By Taylor Schaefer, Writing Project Leader of Save the Water™, August 16, 2016 Long Island, New York has a long history of using septic tanks and cesspool systems for waste removal. Unfortunately, these outdated systems have a high rate of failure and contribute to serious health and environmental issues. A recent study conducted by The […]
By Hoang-Nam Vu, Staff Writer for Save The Water™ | August 19, 2016 Iron-removing bacteria are instrumental tools in the decontamination of areas of acidic mine runoff called acid mine drainage sites. These bacteria oxidize ferrous iron, making them useful tools in mine sanitization (Bioclear Microbial Analysis, 2016). Despite their usefulness, iron-removing bacteria are only […]
One study completed by a team from Duke University, found elevated levels of chloride, bromide, manganese, strontium, and barium, which are all known to exist within fracking wastewater, in a touristic waterway known as Wolf Creek in West Virginia (Fragoso 2016). Another study, completed by a team from the United States Geological Survey, found elevated levels of endocrine disrupting chemicals (EDCs) also at Wolf Creek (Fragoso 2016).
As coal continues to be a primary energy source in the United States, the question remains: how do we deal with all the toxic byproduct we get from burning it?
A joint Yale University and University of Virginia study published in 2008 concluded that the Prickly Pear Cactus (Opuntia spp.) contains special properties that allow the plant to naturally filter out certain water contaminants (Miller et al., 2008). Dr. Norma Alcantar and her team at the University of South Florida have also studied this relationship and found similar results.
The amount of harmful chemicals that we are exposed to on a daily basis is nothing short of overwhelming. How can we expect to avoid them all? The sad truth is that we can’t. But, we can take real action towards minimizing our exposure to harmful chemicals. The first step is to build awareness around what is really in the cleaners that we rely upon to keep our homes clean and our families healthy.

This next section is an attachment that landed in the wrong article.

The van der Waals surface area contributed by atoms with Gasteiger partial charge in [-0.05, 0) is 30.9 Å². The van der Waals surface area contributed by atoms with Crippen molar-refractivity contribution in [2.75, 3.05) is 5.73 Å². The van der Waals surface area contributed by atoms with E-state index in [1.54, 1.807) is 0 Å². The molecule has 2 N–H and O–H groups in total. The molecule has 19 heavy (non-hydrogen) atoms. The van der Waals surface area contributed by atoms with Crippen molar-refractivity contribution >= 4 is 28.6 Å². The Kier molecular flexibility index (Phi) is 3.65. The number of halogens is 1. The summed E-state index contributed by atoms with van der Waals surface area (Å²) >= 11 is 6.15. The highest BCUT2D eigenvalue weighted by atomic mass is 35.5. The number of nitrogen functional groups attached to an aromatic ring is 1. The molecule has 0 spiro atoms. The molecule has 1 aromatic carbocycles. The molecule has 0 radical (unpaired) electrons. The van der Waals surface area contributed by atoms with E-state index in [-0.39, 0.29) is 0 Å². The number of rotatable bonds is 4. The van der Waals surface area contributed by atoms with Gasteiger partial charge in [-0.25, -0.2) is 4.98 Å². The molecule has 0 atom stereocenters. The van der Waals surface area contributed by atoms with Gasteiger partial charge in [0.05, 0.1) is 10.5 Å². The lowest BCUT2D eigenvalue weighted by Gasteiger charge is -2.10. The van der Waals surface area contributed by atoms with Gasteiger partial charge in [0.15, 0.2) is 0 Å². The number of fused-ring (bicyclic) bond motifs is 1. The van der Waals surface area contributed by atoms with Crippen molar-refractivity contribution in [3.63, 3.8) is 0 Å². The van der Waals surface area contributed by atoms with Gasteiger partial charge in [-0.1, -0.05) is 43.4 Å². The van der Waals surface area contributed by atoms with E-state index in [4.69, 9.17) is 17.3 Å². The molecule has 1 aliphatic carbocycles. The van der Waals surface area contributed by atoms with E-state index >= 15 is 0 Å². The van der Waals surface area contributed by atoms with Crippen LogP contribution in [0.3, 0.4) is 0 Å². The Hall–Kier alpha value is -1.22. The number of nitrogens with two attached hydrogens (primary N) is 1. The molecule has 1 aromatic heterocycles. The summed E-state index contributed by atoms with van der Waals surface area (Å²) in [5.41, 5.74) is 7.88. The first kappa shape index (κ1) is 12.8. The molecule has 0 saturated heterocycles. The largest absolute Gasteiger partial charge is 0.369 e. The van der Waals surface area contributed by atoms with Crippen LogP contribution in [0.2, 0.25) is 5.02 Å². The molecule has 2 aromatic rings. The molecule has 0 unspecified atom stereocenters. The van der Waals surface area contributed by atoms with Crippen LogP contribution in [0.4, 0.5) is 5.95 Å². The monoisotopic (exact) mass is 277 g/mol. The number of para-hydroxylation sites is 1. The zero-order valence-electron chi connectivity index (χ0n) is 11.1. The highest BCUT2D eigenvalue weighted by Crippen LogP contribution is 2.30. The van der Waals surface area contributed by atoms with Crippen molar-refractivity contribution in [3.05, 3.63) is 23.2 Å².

Oil sheens occur in conjunction with oil spills. Sheens are rainbow-colored films that form on the surface of water when oil is discharged, and indicate contamination in the water. While oil sheens may sound benign, they can be as deleterious as oil spills themselves.
The study illustrates the global dimension of water consumption and pollution by showing that several countries heavily rely on foreign water resources and that many countries have significant impacts on water consumption and pollution elsewhere.
Scientific Reports published a study in 2015 outlining the impact that global warming is having on a small Virginia island in the Chesapeake Bay. The results stated that Tangier Island will lose the majority of its landmass due to wave-induced erosion and sea-level rise.
A Comprehensive Review of Constraints to Improved Management of Fertilizers in China and Mitigation of Diffuse Water Pollution from Agriculture
Complex and inter-related factors explain the excessive use of fertilizer observed in many intensive farming systems in China, and hence act as barriers to development of a comprehensive policy and intervention framework for mitigation of diffuse water pollution from agriculture (DWPA).
Global Gray Water Footprint and Water Pollution Levels Related to Anthropogenic Nitrogen Loads to Fresh Water
This is the first global assessment of nitrogen-related water pollution in river basins with a specification of the pollution by economic sector, and by crop for the agricultural sector.
Providing a broader perceptive of pathogen contamination in freshwater (rivers, lakes, reservoirs, groundwater) and saline water (estuaries and coastal waters) resources, this review paper attempts to develop the first comprehensive single source of existing information on pathogen contamination in multiple types of water resources.